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Posts Tagged ‘software’

Target Fixation and Effective Communication

September 29th, 2010 No comments

“Target fixation” is a very interesting phenomenon.

I found a very good post describing it far better than I could written by a lawyer. The relevant quote is:

In World War II, fighter pilots spoke of the danger of target fixation. During bombing runs, pilots could become so focused on their targets that they’d dive, drop a bomb on the target, and yet remain so intent on hitting the target that they’d fail to pull up in time. They’d end up hitting their target and killing themselves. Although they would have achieved their mission, they wouldn’t survive to fly the next one or even to celebrate their accomplishment.

As people working on software we sometimes suffer from this as well. You have a client that is waiting on you to deliver, and you disappear for a month to work on the software, and fail to keep the client informed of status updates.

This is a very common case of ‘target fixation’ with us software folk. From the client’s point of view, they are being kept in the dark and out of the loop. They have customers and other stakeholders they need to inform as well.

The worst possible scenario is when you deliver two days late, and at the last minute inform the client of the delay. Prepare to be attacked. The client now looks bad in front of their customers and stakeholders and you’ve lost credibility big-time as a professional.

In this case the software developer suffered from target fixations to the extent that they hurt their customer relationship.

Being adept at communication is a very important skill, and a competency that will determine your level of success. Indeed, this is what distinguished people such as D. Eisenhower who had to deal with very skittish and nervous allies, and keep interests aligned with the most unlikely of supporters, in a very challenging time. Most of us are not asked to win impossible wars, but we should make the effort to make sure that we do take care of our responsibilities, and effective communication makes this more likely.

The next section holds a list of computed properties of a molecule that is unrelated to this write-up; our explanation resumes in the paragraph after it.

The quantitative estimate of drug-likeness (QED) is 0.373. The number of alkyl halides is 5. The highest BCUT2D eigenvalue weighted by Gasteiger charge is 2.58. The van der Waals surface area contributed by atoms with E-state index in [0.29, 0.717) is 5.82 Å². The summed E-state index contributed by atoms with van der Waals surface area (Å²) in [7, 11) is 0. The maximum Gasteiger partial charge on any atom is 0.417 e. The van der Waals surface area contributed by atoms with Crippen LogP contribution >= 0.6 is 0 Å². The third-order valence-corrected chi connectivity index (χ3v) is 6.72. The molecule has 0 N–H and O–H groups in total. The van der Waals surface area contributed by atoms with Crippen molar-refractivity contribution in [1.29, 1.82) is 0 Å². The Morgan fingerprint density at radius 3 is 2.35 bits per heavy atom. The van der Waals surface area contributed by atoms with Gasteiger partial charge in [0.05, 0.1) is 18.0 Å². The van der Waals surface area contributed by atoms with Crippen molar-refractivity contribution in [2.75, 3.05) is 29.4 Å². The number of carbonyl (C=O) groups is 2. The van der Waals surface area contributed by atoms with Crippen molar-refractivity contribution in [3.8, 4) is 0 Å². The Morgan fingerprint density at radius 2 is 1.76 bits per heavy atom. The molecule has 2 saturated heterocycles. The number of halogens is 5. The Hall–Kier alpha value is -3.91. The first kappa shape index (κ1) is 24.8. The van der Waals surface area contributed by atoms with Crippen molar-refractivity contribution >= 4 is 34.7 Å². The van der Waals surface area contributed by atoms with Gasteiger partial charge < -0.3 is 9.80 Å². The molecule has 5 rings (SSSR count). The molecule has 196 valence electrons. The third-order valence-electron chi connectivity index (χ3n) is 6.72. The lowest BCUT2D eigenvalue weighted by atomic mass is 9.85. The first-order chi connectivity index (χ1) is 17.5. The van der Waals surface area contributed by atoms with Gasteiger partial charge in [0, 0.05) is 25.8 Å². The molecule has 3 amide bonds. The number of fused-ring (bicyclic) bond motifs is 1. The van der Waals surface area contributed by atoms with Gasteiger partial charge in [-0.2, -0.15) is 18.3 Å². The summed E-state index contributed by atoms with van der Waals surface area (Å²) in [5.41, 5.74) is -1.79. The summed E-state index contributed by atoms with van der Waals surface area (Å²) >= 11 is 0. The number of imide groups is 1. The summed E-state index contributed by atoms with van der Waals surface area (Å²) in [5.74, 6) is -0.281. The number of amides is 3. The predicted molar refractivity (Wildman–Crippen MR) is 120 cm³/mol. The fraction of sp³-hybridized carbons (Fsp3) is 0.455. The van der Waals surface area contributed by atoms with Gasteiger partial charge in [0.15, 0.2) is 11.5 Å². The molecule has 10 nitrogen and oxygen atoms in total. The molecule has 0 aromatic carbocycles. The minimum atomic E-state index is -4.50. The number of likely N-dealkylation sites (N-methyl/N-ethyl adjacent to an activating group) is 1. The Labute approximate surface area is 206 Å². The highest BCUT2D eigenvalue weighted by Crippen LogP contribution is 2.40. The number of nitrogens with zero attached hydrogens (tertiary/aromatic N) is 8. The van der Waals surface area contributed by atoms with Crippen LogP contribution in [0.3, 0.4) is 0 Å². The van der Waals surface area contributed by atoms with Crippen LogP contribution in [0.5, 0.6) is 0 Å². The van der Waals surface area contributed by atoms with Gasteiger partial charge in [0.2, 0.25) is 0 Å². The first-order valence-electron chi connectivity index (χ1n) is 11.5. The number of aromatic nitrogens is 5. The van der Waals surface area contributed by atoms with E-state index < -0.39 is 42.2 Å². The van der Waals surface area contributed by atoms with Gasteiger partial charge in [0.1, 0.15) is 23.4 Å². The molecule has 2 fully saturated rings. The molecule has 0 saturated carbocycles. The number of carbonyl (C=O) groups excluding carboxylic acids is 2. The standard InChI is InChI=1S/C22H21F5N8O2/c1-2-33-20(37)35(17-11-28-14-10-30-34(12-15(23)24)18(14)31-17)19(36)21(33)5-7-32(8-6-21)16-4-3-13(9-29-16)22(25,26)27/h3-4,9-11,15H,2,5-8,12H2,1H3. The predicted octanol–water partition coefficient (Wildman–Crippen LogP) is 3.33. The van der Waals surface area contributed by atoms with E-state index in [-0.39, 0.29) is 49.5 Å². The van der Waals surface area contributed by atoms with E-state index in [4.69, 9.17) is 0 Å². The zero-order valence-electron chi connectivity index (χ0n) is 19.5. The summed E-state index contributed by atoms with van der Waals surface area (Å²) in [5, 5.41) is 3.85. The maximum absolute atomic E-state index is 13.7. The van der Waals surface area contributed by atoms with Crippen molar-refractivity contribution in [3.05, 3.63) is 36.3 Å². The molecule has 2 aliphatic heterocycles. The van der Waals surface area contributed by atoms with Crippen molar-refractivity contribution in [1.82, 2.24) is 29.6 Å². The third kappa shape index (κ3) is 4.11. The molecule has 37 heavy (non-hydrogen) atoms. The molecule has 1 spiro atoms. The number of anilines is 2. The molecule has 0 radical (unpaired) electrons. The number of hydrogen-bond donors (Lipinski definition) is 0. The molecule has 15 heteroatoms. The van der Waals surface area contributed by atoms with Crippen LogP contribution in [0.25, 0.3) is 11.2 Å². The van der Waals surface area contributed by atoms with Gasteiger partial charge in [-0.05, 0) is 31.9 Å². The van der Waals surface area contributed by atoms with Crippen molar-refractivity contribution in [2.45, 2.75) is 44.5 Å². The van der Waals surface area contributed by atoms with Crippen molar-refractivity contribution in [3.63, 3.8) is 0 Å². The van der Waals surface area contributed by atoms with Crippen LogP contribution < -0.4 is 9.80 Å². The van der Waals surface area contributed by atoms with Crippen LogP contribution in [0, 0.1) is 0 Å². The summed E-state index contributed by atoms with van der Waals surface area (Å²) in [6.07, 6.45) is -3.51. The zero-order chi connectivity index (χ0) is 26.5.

Weaving Intangible Software Value

October 8th, 2009 4 comments

I am quite pleased with myself this morning. Starting at 9:15 am and working through 11:29 am, I wrote around 200 lines of code. You may scoff at this, and say that you can write better, more elegant, and superior code to me, and you’d probably be right.

However, the code that I wrote does something special. It leverages data repositories available of names (of people) and through some elegant magic of statistics and frequencies, can tell you with very high precision whether an encountered first name is that of a male, or a female, or unknown (which I’ll put in a queue for further analysis).

Laugh you may. Ha ha.
I’ll laugh along with you.

After all, why would someone want the computer to tell them whether a name is mostly associated with males or females? Shahzad, come on man.. don’t waste your time on stuff like this!

However, think for a second…. and wipe that grin off your face my friend. This (gender identification via names) is the type of capability that makes business people very happy. Associating demographics with individuals can boost the value of targeted advertising by 100 times! Carry out a quick survey of CPM costs online, and you’ll notice a huge difference between the cost of adverts on those sites that can qualify the users and viewers via demographic information, and those that do not. It’s the difference between 7 cents per thousand impressions and 14 dollars per thousand impressions (which is what my business partner’s very astute observation and equally diligent survey has demonstrated to me).

.. and why not? If I was paying someone to show an advertisement, I’d consider the money much more well spent if I knew the profile of the individuals that the advertisements were shown to. Even better, if you could only show adverts to those people who meet a pre-selected profile, you’d be my bestest (sic) advertisement-based content-serving site ever!

Pardon my (hopefully infectious) good humour. I’m going to grab a nice cup of tea to celebrate!